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Marquette Wire

The student news site of Marquette University

Marquette Wire

The student news site of Marquette University

Marquette Wire

HARRINGTON: Super Bowl advertisements exploitative


Television commercials frequently feature classic iconography to sell their products. Shiny new cars, happy families eating dinner together and golden beer flowing freely; all of these visuals are familiar to American audiences. They are visual cues that convince us we not only want these products, but we need them to be happy.

This is how advertising works. This pseudo-sentimentality reaches new heights year after year during the biggest commercial event on television: the Super Bowl.

With an audience of over 100 million viewers, the Super Bowl is the definitive time to launch a new advertisement for a product. Companies spend hundreds of thousands of dollars for mere seconds of national commercial space. Every spot is in competition for the big reactions, all wanting to be the commercial that people talk about weeks after the game. Some brands, however, stumble so fantastically that their terrible (or simply misguided) ads are the topic of derision and mockery. This year was no different with commercials from Hyundai, T-Mobile and others drawing flak from the public.

If there was a year in American history where pediatric cancer would be used to help sell sedans, 2018 may as well be it.

Hyundai’s ad in this year’s Super Bowl focused on the company’s Hope on Wheels initiative. The program distributes grants to pediatric cancer research, which is admittedly an admirable cause. However, the advertisement seems unclear as to what the company is promoting.

The name of the program is never mentioned, only the brand sponsoring the initiative. In terms of an advertisement, the spot seems wasteful. As cynical as it may sound, the product is never shown, the intended message is unclear and the whole advertisement feels exploitative and self-congratulatory.

Following this trend of charitable advertising blunders, Anheuser-Busch produced a commercial about the company’s hurricane relief efforts over the past year. Like the Hyundai commercial, its heart is seemingly in the right place but the advertisement is focused on the charitable act rather than the cause itself. Using the biggest advertising platform in the world, Budweiser decides to congratulate themselves on their own charitable activities. The cost of the commercial itself could easily have been dedicated to further philanthropic efforts, but executives at Anheuser-Busch thought the Super Bowl was the perfect forum for a victory lap.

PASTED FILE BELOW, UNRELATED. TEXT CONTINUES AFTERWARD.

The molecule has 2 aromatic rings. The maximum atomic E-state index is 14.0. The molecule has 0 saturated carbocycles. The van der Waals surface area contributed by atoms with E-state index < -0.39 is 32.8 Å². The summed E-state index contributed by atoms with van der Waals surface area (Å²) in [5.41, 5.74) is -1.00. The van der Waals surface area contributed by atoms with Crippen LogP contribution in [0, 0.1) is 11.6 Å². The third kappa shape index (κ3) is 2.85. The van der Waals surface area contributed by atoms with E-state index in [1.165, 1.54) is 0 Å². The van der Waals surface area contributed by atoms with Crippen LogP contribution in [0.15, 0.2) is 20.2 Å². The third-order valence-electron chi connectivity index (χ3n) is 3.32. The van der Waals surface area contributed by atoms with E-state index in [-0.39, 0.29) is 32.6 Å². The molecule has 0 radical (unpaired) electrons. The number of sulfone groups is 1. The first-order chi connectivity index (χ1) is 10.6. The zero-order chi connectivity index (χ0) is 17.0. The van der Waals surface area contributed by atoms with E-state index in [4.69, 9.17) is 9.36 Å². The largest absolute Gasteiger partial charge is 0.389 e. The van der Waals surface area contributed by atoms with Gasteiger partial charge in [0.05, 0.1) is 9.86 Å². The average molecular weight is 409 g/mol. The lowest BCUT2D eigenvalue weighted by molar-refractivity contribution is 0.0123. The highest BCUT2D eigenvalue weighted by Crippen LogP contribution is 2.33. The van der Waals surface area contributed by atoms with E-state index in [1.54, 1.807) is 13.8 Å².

Outside of back patting, the misappropriation of figures, words and ideals seemed rampant during Super Bowl LII. An upsetting example of this was T-Mobile’s #LittleOnes advertisement.

The commercial focused on the purity of newborns and the struggles of modern living instead of the actual product. The message, though sentimental in its execution, was soundtracked by a lullaby rendition of “All Apologies” by Nirvana, a song that is thought to be a musical suicide note by songwriter Kurt Cobain.

Nirvana as a band represented the anti-commercialization of music despite their global status, so the sting of a cell service company appropriating their music for a faux-inspirational advertisement is particularly painful.

The most egregious example of this legacy exploitation, however, was Ram Trucks’ “Built To Serve” advertisement. A montage of cinematically-shot corporate Americana imagery — a high school football team in prayer, Marines marching in full uniforms, that sort of thing — play while clips of Rev. Martin Luther King Jr.’s “Drum Major Instinct” sermon narrate the value of service.

I remember being audibly outraged by the advertisement’s use of King’s words as I watched the commercial roll. During the very same sermon, MLK criticizes the capitalist system that promotes and sells products to masses who do not need them. He even directly critiques the automotive industry for dividing classes and neighborhoods over the image of the cars people drive. Dodge parading the words of MLK as a tentpole of their new advertising campaign is not only disrespectful to the man’s legacy but also subverts and erases the activist’s radical voice.

These kinds of advertising “failures” rarely affect the business of the companies involved. If anything, producing a controversial advertisement such as the Dodge MLK spot generates press coverage and furthers exposure. The old adage that any press is good press is entirely applicable to these advertisements. Vice Media’s senior politics editor Harry Cheadle put it best:

“(We’re) like two years away from a Super Bowl ad that is just slowed-down footage of 9/11 set to choral music and at the end the Taco Bell logo appears in the smoke.” With the commercials we saw in 2018, this is sadly a plausible scenario for future Super Bowls.

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